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Bbc Buys Lonelyplanet

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BBC Worldwide has bought a majority stake in travel guide company Lonely Planet.

The corporation's commercial arm has acquired a 75% stake in the privately owned company using part of its £350m debt facility designed to snap up companies outside the UK.

Lonely Planet publishes around 500 travel-related titles including guidebooks and phrasebooks, as well as TV shows and programming such as Lonely Planet Six Degrees on Discovery Networks.

The company's website includes the hugely popular online community forum thorntree.

The acquisition fits with BBC Worldwide's ambition to move from programming into a content business, it said in a statement.

"Lonely Planet is a highly respected international brand and a global leader in the provision of travel information," said John Smith, chief executive of BBC Worldwide.

"This deal fits well with our strategy to create one of the world's leading content businesses, to grow our portfolio of content brands online and to increase our operations in Australia and America."

Tony and Maureen Wheeler, who founded Lonely Planet in 1972 with a guide to South-East Asia, will retain a 25% stake in the Melbourne-based operation.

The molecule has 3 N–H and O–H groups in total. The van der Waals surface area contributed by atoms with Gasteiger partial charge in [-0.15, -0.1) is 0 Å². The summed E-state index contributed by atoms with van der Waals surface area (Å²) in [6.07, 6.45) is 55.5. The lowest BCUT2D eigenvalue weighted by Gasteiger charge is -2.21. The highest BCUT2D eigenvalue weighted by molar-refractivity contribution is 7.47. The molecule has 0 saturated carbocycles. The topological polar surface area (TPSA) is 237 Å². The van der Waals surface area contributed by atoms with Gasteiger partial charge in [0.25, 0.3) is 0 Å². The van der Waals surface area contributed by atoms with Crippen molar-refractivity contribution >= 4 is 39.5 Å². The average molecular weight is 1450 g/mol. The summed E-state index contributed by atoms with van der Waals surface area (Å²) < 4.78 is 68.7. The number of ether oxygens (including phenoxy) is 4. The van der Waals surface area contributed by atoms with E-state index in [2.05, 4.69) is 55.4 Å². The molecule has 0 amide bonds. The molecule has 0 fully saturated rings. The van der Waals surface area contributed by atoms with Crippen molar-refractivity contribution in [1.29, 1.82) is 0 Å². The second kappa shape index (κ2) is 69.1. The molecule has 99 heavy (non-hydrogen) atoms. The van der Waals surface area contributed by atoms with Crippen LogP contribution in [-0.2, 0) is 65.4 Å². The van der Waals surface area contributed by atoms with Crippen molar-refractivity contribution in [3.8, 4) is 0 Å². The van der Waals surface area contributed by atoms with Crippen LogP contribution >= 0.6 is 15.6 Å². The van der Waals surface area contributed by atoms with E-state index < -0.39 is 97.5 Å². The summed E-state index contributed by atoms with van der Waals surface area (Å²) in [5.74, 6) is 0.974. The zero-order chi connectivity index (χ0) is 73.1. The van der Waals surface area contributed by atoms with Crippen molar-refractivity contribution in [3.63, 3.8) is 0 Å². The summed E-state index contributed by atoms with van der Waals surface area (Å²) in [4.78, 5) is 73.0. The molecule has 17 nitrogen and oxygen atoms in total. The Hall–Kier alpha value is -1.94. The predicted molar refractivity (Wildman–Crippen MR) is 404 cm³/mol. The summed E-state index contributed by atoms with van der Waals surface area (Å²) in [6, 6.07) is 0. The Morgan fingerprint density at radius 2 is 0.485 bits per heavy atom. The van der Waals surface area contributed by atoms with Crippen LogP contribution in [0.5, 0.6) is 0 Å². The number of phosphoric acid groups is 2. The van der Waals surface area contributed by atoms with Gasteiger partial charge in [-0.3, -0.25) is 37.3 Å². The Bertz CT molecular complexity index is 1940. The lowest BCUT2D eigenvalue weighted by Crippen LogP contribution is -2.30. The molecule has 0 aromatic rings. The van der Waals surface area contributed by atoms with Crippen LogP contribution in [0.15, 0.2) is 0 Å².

"Joining BBC Worldwide allows us to secure the long-term future of our company within a globally recognised media group," they said.

The Lonely Planet operation will boost BBC Worldwide's travel output, which includes over 500 hours of travel programming such as Michael Palin's New Europe and Planet Earth.

http://business.guardian.co.uk/story/0,,2181124,00.html

Why is this significant? The Lonelyplanet has for long been seen as a respected, and most importantly, independent publication that gives a fair appraisal of the political realities of the countries it covers, as well as where to find a bed and get a mid priced hotel meal. I used the LP all throughout Asia, including China, Vietnam and Burma, where the background information it gave conferred on me an insight that the package tourists totally lacked.

The BBC however is now a politically biased government organisation (funded by compulsory taxation) whose mandate is to represent the interests of the Brown government. It should have no business using our money to buy publications like this, and will doubtless just continue to spread its own agenda.

Expect the introduction to the next UK Lonely Planet to read something like this "Britain is a fantastic island comprised of 60 million people with very little immigration, a superb health service and billions of pounds of housing wealth thanks to ten years of miraculous economic performance that has abandoned boom and bust..."

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http://business.guardian.co.uk/story/0,,2181124,00.html

The Lonelyplanet has for long been seen as a respected, and most importantly, independent publication that gives a fair appraisal of the political realities of the countries it covers,